Referring now specifically to FIG. 4, which primarily shows the cable side 206 of the assembly 120, it can be seen that the rim internal surface 218 provides a plurality of ribs 236 extending toward and attached to the hub 208. The ribs 236 may be aligned or integral with the spokes which are best seen in FIG. 3, however such alignment is not required. A boss 240 extends from the hub and is aligned with each respective cross aperture 232. Specifically, each boss 240 provides internal threads 242 which are aligned with the cross apertures and extend all the way through the hub 208. A cable notch 244 is provided in the cable lip 228 along the cable side 206. It will be appreciated that an end of the lift cable not attached to the upper or lower section of the door is received and secured within the cable notch 244 so as to facilitate raising and lowering of the door. A transition channel 245 is provided proximal the cable side 206 so as to allow the lift cable 231 to transition from the cable notch 244 to the cable grooves 230. The channel 245 includes a channel wall 246 that together with the cable lip 228 forms a transition groove 247 which receives the cable 231. The channel wall 246 changes in radial height from the notch 244 to the grooves 230. This ensures retention of the cable as the assembly 120 is rotated.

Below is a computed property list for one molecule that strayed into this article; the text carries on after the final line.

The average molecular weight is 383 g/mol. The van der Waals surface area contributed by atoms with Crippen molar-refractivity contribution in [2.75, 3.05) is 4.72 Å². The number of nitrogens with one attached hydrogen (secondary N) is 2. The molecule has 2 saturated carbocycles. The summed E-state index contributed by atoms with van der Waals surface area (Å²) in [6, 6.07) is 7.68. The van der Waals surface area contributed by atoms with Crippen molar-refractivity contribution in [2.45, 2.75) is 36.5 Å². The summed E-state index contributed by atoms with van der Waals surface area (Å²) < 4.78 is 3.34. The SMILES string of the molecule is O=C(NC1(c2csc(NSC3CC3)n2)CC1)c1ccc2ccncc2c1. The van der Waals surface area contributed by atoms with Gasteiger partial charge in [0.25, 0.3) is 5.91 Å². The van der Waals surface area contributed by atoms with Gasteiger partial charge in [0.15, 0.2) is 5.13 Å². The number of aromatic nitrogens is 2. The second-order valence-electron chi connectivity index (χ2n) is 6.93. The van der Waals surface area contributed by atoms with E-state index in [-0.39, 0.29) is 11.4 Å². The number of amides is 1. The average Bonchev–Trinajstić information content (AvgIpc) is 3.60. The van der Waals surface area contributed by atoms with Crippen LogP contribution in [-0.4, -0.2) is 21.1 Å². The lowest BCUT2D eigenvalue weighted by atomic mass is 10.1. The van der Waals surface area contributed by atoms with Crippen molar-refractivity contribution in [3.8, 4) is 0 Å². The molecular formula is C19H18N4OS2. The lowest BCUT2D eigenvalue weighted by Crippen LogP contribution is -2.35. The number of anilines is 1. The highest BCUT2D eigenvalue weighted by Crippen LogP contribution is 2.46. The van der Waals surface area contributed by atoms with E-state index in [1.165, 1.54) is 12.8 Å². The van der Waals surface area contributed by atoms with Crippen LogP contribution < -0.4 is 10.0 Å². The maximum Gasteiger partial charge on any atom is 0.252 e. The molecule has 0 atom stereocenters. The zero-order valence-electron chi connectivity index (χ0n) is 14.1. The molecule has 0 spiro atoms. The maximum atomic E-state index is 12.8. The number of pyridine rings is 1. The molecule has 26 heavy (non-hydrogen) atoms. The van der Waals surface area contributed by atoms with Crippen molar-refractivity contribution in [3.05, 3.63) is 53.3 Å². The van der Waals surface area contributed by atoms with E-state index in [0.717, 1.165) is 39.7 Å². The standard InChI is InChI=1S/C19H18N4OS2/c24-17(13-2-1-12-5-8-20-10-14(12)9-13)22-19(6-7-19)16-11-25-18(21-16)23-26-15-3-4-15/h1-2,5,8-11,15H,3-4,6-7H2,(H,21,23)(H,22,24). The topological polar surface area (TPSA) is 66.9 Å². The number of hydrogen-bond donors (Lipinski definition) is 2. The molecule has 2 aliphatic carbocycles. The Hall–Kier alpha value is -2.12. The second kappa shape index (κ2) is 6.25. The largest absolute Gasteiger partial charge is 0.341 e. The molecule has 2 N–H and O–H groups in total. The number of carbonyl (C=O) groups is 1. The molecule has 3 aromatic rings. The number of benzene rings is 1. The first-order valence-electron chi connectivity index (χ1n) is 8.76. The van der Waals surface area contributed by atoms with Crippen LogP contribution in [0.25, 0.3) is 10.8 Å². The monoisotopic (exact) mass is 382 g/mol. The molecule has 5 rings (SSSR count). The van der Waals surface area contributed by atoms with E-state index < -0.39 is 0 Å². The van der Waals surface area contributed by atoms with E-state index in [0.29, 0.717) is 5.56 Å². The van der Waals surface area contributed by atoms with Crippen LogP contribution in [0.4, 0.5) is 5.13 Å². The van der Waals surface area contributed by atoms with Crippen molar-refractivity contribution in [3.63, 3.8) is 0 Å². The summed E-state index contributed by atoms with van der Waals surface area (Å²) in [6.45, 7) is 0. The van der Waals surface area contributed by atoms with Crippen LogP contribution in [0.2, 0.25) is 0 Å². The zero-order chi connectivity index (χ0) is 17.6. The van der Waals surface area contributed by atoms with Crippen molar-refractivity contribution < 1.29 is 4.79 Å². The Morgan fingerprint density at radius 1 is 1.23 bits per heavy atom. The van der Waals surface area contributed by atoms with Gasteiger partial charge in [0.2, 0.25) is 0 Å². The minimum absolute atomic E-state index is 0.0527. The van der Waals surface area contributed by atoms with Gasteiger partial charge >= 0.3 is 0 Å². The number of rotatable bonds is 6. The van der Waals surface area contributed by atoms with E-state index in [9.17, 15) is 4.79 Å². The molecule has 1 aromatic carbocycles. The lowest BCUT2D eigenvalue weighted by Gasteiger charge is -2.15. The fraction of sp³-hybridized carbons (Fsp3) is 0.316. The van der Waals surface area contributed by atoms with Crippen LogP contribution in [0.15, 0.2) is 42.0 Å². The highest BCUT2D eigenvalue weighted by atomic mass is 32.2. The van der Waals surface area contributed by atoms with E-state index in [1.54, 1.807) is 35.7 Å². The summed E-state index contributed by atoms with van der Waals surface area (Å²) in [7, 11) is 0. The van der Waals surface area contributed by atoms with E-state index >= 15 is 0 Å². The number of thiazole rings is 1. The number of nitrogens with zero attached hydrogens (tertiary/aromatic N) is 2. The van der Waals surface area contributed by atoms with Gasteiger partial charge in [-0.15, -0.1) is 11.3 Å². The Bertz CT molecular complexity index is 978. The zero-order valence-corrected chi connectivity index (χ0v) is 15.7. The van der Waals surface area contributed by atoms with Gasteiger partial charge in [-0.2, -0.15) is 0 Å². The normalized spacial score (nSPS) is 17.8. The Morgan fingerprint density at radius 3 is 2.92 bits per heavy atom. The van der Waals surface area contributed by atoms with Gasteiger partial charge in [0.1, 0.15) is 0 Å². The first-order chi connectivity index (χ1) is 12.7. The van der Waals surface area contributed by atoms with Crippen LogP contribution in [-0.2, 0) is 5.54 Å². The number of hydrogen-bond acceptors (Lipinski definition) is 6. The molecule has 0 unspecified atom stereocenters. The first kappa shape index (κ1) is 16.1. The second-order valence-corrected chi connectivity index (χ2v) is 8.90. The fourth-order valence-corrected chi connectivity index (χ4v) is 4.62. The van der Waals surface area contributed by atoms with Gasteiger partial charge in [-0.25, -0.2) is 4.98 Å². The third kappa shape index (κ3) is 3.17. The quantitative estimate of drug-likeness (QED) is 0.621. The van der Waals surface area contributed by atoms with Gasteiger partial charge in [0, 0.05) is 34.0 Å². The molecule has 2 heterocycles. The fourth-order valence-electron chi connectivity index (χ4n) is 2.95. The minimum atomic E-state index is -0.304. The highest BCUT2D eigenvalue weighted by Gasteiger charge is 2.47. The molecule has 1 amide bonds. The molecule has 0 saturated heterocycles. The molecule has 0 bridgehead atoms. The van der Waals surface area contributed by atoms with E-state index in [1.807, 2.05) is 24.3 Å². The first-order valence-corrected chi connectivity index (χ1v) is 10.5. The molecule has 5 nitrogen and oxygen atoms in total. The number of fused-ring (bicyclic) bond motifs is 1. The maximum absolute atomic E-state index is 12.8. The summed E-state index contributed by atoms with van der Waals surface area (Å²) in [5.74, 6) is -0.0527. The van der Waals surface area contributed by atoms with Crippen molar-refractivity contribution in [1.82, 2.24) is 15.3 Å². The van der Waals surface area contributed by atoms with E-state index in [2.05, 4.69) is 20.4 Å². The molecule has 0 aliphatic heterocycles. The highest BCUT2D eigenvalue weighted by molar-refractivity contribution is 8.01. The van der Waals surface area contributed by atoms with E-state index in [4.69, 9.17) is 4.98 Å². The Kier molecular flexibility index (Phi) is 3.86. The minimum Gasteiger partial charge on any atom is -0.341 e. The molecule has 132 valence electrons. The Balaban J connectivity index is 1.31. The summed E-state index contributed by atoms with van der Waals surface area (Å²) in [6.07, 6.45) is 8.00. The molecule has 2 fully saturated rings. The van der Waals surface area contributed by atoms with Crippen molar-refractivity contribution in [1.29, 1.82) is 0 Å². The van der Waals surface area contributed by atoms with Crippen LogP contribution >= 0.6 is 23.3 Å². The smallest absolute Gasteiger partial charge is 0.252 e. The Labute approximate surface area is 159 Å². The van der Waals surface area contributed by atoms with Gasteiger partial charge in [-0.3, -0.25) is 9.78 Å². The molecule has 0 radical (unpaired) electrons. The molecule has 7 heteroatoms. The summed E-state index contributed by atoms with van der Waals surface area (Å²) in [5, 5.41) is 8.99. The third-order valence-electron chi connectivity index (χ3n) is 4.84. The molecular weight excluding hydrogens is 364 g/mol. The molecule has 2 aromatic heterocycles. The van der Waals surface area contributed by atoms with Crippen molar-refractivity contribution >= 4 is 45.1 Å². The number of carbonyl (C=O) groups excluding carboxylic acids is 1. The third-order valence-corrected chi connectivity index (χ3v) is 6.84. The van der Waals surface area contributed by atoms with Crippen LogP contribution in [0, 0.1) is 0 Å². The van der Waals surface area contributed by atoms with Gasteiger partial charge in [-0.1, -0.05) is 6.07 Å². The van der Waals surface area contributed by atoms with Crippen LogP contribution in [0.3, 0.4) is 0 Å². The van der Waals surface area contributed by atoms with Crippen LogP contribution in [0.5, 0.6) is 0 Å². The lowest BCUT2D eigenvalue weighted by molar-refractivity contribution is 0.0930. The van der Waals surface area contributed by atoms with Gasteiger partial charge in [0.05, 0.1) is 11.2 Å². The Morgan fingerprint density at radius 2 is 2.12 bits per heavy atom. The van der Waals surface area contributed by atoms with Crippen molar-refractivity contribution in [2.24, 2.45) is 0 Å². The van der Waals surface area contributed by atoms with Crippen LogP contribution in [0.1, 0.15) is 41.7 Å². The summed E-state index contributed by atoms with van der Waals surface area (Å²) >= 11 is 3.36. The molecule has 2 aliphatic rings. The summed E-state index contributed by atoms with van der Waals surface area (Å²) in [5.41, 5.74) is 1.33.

The assembly 120 is slidably received on to the counterbalance tube 116 and positioned in a desired location so as to be properly aligned with the flag angle 110. Once properly positioned, and before installing the lift cable to the assembly 120, the installer inserts fasteners 248, which are preferably in the form of set screws, through the cross apertures 232 and into the internal threads 242. These fasteners are appropriately tightened such that rotation of the counterbalance tube 116 results in a corresponding rotation of the assembly 120. Although threaded fasteners 248 are shown in the drawing, those skilled in the art will appreciate that other types of fastening mechanisms could be employed to secure the assembly 120 to the counterbalance tube 116. The cross apertures 232 allow for the fasteners to be installed substantially perpendicularly with respect to the counterbalance tube 116. This allows for a more secure attachment of the assembly 120 to the tube 116. Indeed, such a configuration reduces the amount of stress imparted to the assembly 120 and, as such, reduces cracking thereof normally encountered during installation.